There is a huge demand for the blood because it’s universal and can be given to anyone in an emergency, regardless of their own type.
But it’s also the rarest, meaning demand far outstrips supply.
NHS Blood and Transplant (NHSBT) said hospitals need an increasing amount of O negative blood which can be used for car crash victims and newborn or premature babies.
O negative now makes up 14 per cent of all the blood issued to hospitals, the highest ever level, despite only eight per cent of the population having it naturally.
Sebastian Cockerill, six, met 43-year-old Andrew Spence, from Corby in Northamptonshire, whose blood saved Seb’s life when he was born premature. The two embraced when they met
Seb, from Sudbury in Suffolk, was born 15 weeks early and needed several blood transfusions
‘We need an ever growing share of our blood donors to be O negative to meet hospital demand,’ said Mike Stredder, director of blood donation at NHSBT.
‘If you are O negative, please talk to your family and share your story. There’s a one in three chance they are O negative too.
‘O negative is essential for saving people’s lives in emergencies because the red blood cells can be given to almost anyone.’
NHSBT said the long-term demand for O negative is mainly being driven by the need to substitute O negative for a rare blood type called Ro.
Ro, a subtype blood group, is more common in people of black heritage, and only two per cent of regular blood donors have Ro.
WHAT ARE THE DIFFERENT BLOOD GROUPS AND HOW CAN YOU FIND OUT YOURS?
There are four main blood groups – A, B, AB and O. Your blood group is determined by the genes you inherit from your parents.
Each group can be either RhD positive or RhD negative, which means in total there are eight main blood groups.
The percentage of donors with each blood type are:
- O positive: 35%
- O negative: 13%
- A positive: 30%
- A negative: 8%
- B positive: 8%
- B negative: 2%
- AB positive: 2%
- AB negative: 1%
The only way to find out your blood type is to donate blood.
Most people are able to give blood, but only 4 per cent actually do.
There is a rise in the number of people with sickle cell disease with Ro blood who need regular transfusions.
NHSBT is also appealing for new male donors after revealing the number of men giving their blood in England has fallen by around a quarter over the last five years.
It said men’s blood, which is higher in iron than women’s, is able to help more patients with each donation.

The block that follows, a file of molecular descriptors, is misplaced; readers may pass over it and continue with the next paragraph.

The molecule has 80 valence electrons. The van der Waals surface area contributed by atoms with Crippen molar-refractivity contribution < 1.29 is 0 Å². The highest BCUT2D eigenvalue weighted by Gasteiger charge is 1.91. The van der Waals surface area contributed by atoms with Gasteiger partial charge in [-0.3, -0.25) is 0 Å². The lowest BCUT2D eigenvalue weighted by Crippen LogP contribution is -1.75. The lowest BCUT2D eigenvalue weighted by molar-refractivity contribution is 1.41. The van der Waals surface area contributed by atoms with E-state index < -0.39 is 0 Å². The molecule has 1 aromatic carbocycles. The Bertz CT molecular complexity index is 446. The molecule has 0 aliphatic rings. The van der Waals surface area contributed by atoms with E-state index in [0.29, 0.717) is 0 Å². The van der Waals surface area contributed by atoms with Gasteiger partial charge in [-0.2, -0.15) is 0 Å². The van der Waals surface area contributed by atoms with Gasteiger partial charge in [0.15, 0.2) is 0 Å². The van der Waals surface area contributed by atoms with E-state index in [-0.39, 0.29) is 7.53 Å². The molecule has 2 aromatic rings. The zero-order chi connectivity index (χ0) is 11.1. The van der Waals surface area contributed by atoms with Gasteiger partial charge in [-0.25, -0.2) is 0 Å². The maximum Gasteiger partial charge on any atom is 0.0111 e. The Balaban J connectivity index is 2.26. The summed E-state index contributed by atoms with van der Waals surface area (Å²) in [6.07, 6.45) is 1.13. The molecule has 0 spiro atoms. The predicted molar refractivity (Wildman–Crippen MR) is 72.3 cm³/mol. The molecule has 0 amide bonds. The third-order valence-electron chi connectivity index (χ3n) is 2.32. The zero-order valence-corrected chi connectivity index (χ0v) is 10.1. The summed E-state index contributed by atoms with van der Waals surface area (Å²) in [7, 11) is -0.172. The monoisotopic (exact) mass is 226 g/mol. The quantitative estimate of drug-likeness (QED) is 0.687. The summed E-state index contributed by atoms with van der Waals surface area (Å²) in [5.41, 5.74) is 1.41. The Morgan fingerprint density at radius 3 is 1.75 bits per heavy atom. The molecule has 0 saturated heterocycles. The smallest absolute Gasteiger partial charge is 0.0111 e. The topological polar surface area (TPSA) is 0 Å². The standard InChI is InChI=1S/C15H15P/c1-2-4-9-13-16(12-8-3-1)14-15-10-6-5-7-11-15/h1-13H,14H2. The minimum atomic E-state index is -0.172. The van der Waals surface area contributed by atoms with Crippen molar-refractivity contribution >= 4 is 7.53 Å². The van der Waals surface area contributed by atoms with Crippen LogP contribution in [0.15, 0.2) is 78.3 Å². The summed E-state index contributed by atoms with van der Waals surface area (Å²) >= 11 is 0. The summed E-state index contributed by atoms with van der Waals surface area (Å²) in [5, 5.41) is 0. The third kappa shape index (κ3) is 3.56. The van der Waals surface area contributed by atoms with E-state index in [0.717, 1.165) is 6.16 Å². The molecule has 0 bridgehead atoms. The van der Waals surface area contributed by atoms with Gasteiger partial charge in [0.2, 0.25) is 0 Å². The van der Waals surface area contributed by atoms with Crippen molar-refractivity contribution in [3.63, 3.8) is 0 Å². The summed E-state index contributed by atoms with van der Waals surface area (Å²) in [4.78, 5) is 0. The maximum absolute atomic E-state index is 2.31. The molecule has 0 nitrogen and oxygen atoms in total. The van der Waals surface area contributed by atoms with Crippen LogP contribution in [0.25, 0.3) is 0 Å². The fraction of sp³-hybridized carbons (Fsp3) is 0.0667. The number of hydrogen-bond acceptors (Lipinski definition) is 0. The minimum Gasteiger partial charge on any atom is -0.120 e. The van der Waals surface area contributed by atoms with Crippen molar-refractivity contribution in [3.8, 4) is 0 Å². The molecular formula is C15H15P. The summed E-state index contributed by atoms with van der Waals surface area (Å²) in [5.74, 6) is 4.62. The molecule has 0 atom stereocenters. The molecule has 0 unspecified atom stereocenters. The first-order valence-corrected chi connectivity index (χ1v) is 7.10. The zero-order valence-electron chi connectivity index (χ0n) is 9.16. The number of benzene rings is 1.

Sebastian Cockerill, now aged six, was born by emergency Caesarean 15 weeks early at 25 weeks into pregnancy.
His bone marrow was not mature enough to produce enough red blood cells to keep him alive.
He received several lifesaving blood transfusions at Luton and Dunstable University Hospital’s neonatal intensive care unit including one with O negative blood from 43-year-old Andrew Spence, from Corby in Northamptonshire.
Seb and mother Helen, 41, from Sudbury in Suffolk, have now met Mr Spence.
Seb gave him a big hug and presented him with a card that said: ‘To Andrew, thank you for letting me have some of your blood.’
Hospitals are urging people with O negative blood to check with their family if they have the same type as the supply is failing to meet demand. O negative can be used on newborn or premature babies. Pictured, Helen Cockerill with Seb when he was born premature
Mrs Cockerill, pictured with Seb and Mr Spence when they met, said: ‘I don’t think people understand how important O negative blood is. Family members of people who are O negative – please go out and get tested’
Seb said: ‘The blood was in Andrew’s veins and it’s gone into my veins. People should go and donate blood and save lives like Andrew did to me.’
Mr Spence said: ‘The day was fantastic – what an amazing, emotional experience. Seb and his mum Helen were wonderful. He truly is a remarkable young man.’
Mrs Cockerill said: ‘Seb was absolutely thrilled to meet Andrew and he has asked a couple of times now when we will see him again.
‘Seb would not have survived without Andrew and the other donors.
‘He has completed year one of school. He loves Lego and spending lots of time playing with his friends and cousins.
‘It is so amazing to see after such a frightening start to his life.’
She added: ‘I don’t think people understand how important O negative blood is. Family members of people who are O negative – please go out and get tested.’
WHAT HAPPENS WHEN YOU DONATE BLOOD?
Every day hospitals in the UK need a staggering 6,000 blood donations.
In order to meet this demand, an additional 190,000 new donors are needed every year.
At this time of year, hospitals are even more in need of donors as they face a ‘Christmas slump’, as people cancel appointments.
Figures show almost half of blood donors are over the age of 45 and 81 per cent of 18-24 year olds have never given blood.
A regular supply of all blood groups and types is needed.
Before you give blood
If you would like to donate blood, you can register online or call 0300 123 23 23.
When you log into your account, you are able to find an appointment.
How you donate blood
When you are comfortable in the chair, a nurse will put a cuff on your arm to maintain a small amount of pressure during donation (this does not measure blood pressure).
They then examine your arm to find a suitable vein and clean it with an antiseptic sponge.
A needle will be inserted into your arm which will collect your blood into a blood bag with your unique donor number.
You should not feel any discomfort or pain. If you do, tell a member of staff.
A scale weighs the blood and stops when you have donated 470ml (or just under a pint). This usually takes between 5-10 minutes.
The needle will be removed and a sterile dressing applied to your arm.
Your donation is transported to one of our blood centres where it is tested and processed before being issued to hospitals.